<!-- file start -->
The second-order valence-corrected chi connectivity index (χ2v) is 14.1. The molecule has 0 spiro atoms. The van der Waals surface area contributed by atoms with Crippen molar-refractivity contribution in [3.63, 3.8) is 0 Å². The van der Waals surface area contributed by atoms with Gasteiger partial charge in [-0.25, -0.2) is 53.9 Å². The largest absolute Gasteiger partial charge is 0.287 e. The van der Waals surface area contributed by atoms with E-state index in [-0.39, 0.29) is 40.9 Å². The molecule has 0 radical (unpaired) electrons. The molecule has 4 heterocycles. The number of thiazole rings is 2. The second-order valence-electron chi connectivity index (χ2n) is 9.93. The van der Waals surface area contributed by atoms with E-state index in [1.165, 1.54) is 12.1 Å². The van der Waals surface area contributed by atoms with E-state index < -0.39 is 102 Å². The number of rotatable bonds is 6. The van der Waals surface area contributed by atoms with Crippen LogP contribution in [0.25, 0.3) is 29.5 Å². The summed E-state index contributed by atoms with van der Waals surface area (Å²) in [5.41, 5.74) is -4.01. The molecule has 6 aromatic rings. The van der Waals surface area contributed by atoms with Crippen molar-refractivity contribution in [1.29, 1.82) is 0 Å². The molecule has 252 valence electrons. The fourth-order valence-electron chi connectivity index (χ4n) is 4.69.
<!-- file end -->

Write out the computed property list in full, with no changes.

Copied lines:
The second-order valence-corrected chi connectivity index (χ2v) is 14.1. The molecule has 0 spiro atoms. The van der Waals surface area contributed by atoms with Crippen molar-refractivity contribution in [3.63, 3.8) is 0 Å². The van der Waals surface area contributed by atoms with Gasteiger partial charge in [-0.25, -0.2) is 53.9 Å². The largest absolute Gasteiger partial charge is 0.287 e. The van der Waals surface area contributed by atoms with E-state index in [-0.39, 0.29) is 40.9 Å². The molecule has 0 radical (unpaired) electrons. The molecule has 4 heterocycles. The number of thiazole rings is 2. The second-order valence-electron chi connectivity index (χ2n) is 9.93. The van der Waals surface area contributed by atoms with E-state index in [1.165, 1.54) is 12.1 Å². The van der Waals surface area contributed by atoms with E-state index < -0.39 is 102 Å². The number of rotatable bonds is 6. The van der Waals surface area contributed by atoms with Crippen LogP contribution in [0.25, 0.3) is 29.5 Å². The summed E-state index contributed by atoms with van der Waals surface area (Å²) in [5.41, 5.74) is -4.01. The molecule has 6 aromatic rings. The van der Waals surface area contributed by atoms with Crippen molar-refractivity contribution in [1.29, 1.82) is 0 Å². The molecule has 252 valence electrons. The fourth-order valence-electron chi connectivity index (χ4n) is 4.69.